Why understanding history is important?
o “As a protection against financial illusion or insanity, memory is far better than law. When the memory of the 1929 disaster failed, law and regulation no longer sufficed. For protecting people from the cupidity of others and their own, history is highly utilitarian. It sustains memory and memory serves the same purpose as the SEC, and, on the record, is far more effective.” – John Kenneth Galbraith
o When Jeremy Grantham was asked, “Do you think we will learn anything from this turmoil?” He responded, “We will learn an enormous amount in the very short term, quite a bit in the medium term and absolutely nothing in the long term. That would be the historical precedent.”
Analysis of various recessions / downturns
o Episodes studied (These five have been chosen for the differences in them):
· The great depression (1929-1939)
· Economic terminology: Definitions of certain economic terms like recession, depression, market crash, downturn, etc.
· Economic cycles
· The securities scam in India (1992)
· The flaws in the banking system that were exploited
· Risk of physical certificates
· Transparency in the security markets – evolution over the years
· The Asian contagion and the fall of Long Term Capital Management (1998)
· Capital flows and the contagion effect – introduction to decoupling
· Understanding role of leverage
· (Il)liquidity and its impact
· Black swan – a six-sigma event
· Dot-com bust (2000-2001)
· Valuation of stocks
· The Indian angle – the difference between Indian technology companies and the Dot Com companies
· Subprime crisis (2007-2009)
· Risk of risk measurement
· Problem with lack of transparency
· Understanding derivative products – difference between OTC and exchange traded derivatives
· Decoupling revisited
· The Indian angle – why India came unscathed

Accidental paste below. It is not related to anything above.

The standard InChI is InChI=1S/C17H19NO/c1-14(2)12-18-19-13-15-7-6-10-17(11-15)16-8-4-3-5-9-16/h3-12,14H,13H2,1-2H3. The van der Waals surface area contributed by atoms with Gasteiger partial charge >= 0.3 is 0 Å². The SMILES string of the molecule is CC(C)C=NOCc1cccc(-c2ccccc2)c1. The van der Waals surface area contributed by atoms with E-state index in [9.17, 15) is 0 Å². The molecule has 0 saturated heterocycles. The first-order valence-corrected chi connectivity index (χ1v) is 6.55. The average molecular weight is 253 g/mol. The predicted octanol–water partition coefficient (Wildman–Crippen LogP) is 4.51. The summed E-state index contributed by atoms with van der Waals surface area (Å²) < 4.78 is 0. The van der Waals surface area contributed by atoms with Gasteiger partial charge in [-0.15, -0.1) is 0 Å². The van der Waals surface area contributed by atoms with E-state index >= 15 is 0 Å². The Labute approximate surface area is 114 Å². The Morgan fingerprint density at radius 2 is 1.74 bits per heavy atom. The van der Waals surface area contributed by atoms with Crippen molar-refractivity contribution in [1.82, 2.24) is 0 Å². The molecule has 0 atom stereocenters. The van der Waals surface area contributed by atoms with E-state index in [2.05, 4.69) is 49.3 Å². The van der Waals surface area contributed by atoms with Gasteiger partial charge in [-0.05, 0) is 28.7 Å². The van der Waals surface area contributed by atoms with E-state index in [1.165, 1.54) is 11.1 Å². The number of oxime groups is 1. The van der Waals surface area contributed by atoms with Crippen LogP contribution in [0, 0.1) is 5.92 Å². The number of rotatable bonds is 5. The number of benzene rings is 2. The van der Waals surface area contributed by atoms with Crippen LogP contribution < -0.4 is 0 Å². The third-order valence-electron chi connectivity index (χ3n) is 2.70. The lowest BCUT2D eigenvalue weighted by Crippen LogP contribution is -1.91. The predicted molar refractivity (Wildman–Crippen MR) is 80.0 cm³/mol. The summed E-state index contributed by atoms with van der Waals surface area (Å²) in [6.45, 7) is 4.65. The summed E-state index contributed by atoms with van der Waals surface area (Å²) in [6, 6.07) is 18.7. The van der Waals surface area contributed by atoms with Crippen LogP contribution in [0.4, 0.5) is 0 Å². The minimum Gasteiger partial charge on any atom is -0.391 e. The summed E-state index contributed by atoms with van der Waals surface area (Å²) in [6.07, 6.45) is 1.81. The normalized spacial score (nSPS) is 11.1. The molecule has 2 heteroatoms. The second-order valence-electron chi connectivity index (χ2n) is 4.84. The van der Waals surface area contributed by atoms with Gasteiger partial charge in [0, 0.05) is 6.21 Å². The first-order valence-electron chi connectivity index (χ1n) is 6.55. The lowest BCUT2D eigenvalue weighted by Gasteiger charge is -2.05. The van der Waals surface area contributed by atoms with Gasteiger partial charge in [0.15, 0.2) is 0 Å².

o The common themes
· In spite of the differences between various episodes, there has been a common thread – a common pattern
o Drawing parallels between various episodes
· This section compares parallels between various episodes
o Anatomy of a crash
· How does the whole market crash happen?
· Is it possible to identify a crash in advance?
· Lessons from financial market crisis
o What can we learn out of the history?
o Investor behaviour in times of crisis: Some behavioural finance concepts and the common mistakes made by investors
o Advisor behaviour: The mistakes that the advisors make at times – especially at turning points
o Structural and regulatory controls
How to safeguard one's portfolio
Participants attending the entire course shall be eligible to receive Participation Certificate from the BSE Training Institute.
CORPORATES, STUDENTS, DEALERS,PRACTICING, PROFESSIONALS, INVESTORS, BANKERS
DURATION & TIMINGS
9.30 am to 5.30 pm
Rs. 5,500.00 + 10.30% (Service Tax + Education Cess) per participant inclusive of course material, tuition fees, snacks and lunch.
For further details regarding registration, contact:
Phone: 022 - 2272 8303, 6136 3155